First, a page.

News And Notes
Aug 25

Brad Paisley, Little Jimmy Dickens Bring Opry House Full Circle

Grand Ole Opry members Brad Paisley (l) and Little Jimmy Dickens (r) unveil the refurbished 6-foot circle of wood (taken from the historic Ryman Auditorium when the show moved to the Grand Ole Opry House in 1974) that was damaged in the May 2010 Nashville flood. Photo courtesy of the Grand Ole Opry.

Grand Ole Opry members Brad Paisley (l) and Little Jimmy Dickens (r) unveil the refurbished 6-foot circle of wood (taken from the historic Ryman Auditorium when the show moved to the Grand Ole Opry House in 1974) that was damaged in the May 2010 Nashville flood. Photo courtesy of the Grand Ole Opry.

It’s a six-foot piece of circular wood, scuffed and nicked and grooved, but it’s a monumental symbol. Brad Paisley and Little Jimmy Dickens joined four construction workers Wednesday in installing a major piece of oak into the center of the stage at the Grand Ole Opry House.

The moment was captured by a herd of reporters and photographers as Nashville continues its recovery from a devastating flood in early May. At that time, water from the Cumberland River swamped the historic venue, piling 46 inches of liquid on top of the stage. The waters were so significant that mud was hurled onto the ceiling and Opry VP and general manager Pete Fisher literally floated a kayak through the house.

Dirt and construction dust still litter the grounds around the Opry House, but the placement of the circle back onto the stage was a hardy symbol for the restoration of the Opry and its history. The circle was cut from the floor of the Ryman Auditorium and installed at the Opry House when it opened in 1974, providing a physical link between current generations of Opry members and some of the late performers who stood behind the mic stand on that same wood — people like Hank Williams, Patsy Cline, Roy Acuff and Marty Robbins. It was damaged during May’s floods, but not so much that it couldn’t be repaired. Its resilience embodies as well as ever the durability of the Opry and its legend.

“It’s one thing to play at the Grand Ole Opry, which is the birthplace of my form of music and country music in general,” Brad said. “It’s another thing to have a home for it. I don’t think any other form of music necessarily has this — this place where the past and the future sort of collide. It would be enough to stand in the presence of people like Jimmy out on this stage, but there’s something about having a physical piece of the old place, of the floor that Hank Williams stood on, of the people over the years from Loretta Lynn to Ernest Tubb to you name it who have performed on this stage. I think keeping physically and metaphysically this bond of the past is something that separates the Opry from almost all other musical institutions.”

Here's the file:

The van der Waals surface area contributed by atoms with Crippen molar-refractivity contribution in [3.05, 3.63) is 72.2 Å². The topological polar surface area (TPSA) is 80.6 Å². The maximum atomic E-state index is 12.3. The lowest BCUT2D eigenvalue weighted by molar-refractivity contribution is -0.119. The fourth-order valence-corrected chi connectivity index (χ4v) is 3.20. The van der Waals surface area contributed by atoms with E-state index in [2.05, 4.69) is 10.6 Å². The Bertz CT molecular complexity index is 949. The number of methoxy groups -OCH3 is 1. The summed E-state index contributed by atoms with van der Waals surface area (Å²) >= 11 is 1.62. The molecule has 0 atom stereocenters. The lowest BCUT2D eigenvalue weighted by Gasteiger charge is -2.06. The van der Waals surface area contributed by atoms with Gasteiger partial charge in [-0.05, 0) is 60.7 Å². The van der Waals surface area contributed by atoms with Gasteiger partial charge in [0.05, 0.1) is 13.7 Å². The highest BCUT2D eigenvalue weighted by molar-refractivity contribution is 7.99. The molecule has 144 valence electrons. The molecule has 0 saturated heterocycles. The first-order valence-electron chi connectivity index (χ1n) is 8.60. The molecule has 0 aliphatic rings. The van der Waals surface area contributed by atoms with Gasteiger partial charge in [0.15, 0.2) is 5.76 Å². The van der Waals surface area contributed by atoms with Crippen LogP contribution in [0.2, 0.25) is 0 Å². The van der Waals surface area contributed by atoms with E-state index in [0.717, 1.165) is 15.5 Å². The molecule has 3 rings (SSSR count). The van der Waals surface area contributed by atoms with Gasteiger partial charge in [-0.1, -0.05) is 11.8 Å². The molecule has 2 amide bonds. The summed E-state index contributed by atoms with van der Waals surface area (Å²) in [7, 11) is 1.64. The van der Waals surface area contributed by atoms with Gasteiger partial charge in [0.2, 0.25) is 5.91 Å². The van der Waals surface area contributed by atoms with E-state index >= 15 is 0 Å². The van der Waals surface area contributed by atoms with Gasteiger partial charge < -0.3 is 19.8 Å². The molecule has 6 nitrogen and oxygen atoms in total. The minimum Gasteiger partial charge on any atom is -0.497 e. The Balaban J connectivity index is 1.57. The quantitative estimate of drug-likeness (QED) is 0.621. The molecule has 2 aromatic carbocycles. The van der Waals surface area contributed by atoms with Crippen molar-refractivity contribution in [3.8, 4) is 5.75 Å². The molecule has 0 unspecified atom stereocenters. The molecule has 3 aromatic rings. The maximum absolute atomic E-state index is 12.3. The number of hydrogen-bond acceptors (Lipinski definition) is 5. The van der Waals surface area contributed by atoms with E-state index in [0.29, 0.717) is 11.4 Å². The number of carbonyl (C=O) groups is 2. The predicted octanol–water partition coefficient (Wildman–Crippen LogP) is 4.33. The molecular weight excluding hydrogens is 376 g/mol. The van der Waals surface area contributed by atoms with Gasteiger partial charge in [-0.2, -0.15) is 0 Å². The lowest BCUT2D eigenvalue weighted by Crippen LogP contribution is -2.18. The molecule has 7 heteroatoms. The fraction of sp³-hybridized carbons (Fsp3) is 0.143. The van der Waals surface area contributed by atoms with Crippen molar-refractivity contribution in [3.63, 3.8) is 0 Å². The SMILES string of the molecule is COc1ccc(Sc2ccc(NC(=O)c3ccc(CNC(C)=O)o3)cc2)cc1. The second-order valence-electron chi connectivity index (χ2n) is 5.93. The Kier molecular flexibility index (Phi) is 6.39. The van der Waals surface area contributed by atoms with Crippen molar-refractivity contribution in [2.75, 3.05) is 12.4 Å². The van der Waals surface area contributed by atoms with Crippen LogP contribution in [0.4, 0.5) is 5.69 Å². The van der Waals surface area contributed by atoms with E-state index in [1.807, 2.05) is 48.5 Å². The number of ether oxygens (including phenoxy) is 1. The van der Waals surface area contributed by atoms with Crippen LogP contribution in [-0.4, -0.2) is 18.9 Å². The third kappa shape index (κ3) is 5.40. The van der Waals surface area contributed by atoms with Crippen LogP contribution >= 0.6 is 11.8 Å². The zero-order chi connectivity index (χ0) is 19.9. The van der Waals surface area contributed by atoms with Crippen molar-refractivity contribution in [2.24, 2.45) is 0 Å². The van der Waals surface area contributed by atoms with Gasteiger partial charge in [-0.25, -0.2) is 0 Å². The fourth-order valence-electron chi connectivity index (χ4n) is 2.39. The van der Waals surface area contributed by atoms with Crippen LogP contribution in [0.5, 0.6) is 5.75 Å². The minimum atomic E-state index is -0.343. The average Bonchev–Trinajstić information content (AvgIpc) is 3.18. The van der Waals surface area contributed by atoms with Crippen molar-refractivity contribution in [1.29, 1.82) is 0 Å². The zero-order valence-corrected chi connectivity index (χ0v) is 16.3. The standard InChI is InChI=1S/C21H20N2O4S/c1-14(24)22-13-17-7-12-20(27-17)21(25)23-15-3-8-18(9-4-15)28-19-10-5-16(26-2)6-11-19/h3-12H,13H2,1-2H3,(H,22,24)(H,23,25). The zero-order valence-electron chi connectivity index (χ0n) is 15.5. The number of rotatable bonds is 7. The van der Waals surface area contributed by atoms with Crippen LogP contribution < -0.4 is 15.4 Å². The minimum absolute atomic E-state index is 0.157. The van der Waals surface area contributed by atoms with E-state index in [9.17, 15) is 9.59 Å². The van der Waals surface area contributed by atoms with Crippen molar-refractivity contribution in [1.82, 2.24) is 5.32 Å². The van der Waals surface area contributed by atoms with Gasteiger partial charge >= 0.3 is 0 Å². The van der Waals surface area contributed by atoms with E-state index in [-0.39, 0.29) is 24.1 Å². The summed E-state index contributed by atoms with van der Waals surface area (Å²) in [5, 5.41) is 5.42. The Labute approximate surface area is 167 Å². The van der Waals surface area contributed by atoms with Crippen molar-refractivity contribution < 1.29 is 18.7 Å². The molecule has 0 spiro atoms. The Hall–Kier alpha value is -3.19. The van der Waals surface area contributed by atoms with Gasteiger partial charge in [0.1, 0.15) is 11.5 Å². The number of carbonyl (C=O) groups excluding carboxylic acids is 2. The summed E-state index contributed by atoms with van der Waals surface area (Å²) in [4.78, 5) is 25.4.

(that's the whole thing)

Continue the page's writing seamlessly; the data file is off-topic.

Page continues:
The Opry House has been closed since the flood, though the radio show has continued to air from a variety of Nashville locations, including the Ryman Auditorium, David Lipscomb University, War Memorial Auditorium and even Two Rivers Baptist Church. When the Opry returns to the Opry House Sept. 28, GAC will capture the event live. And it’s already set to be a star-studded night with Brad and Little Jimmy, plus Trace Adkins, Diamond Rio, Jason Aldean, Josh Turner, the Charlie Daniels Band, Dierks Bentley, Blake Shelton, Mel Tillis, Montgomery Gentry and the Del McCoury Band.

In October, the Opry will celebrate its 85th birthday with a series of events, including an open house for the city of Nashville and appearances by a still-evolving cast of performers, including The Band Perry, Kevin Costner, comedian Mike Snider and the Judds.

Brad Paisley and Little Jimmy Dickens perform on the newly-refurbished circle of wood at the Grand Ole Opry on August 25, 2010. Photo courtesy of the Grand Ole Opry.

Brad Paisley and Little Jimmy Dickens perform on the newly-refurbished circle of wood at the Grand Ole Opry on August 25, 2010. Photo courtesy of the Grand Ole Opry.

The installation of the circle brings it all a little bit closer, and the moment was an emotional one for both Brad and Little Jimmy, who made his first Opry appearance on that same piece of wood when it was in the floor at the Ryman. The two sang a highly appropriate verse and chorus of the Carter Family classic “Will The Circle Be Unbroken” to start the music in the Opry House anew.

“This place is always in my dreams,” Little Jimmy noted. “I walk the floor at home and my wife says, ‘What are you doin’?’ I said, ‘I’m waitin’ for Friday, so I can go to the Opry House.’”

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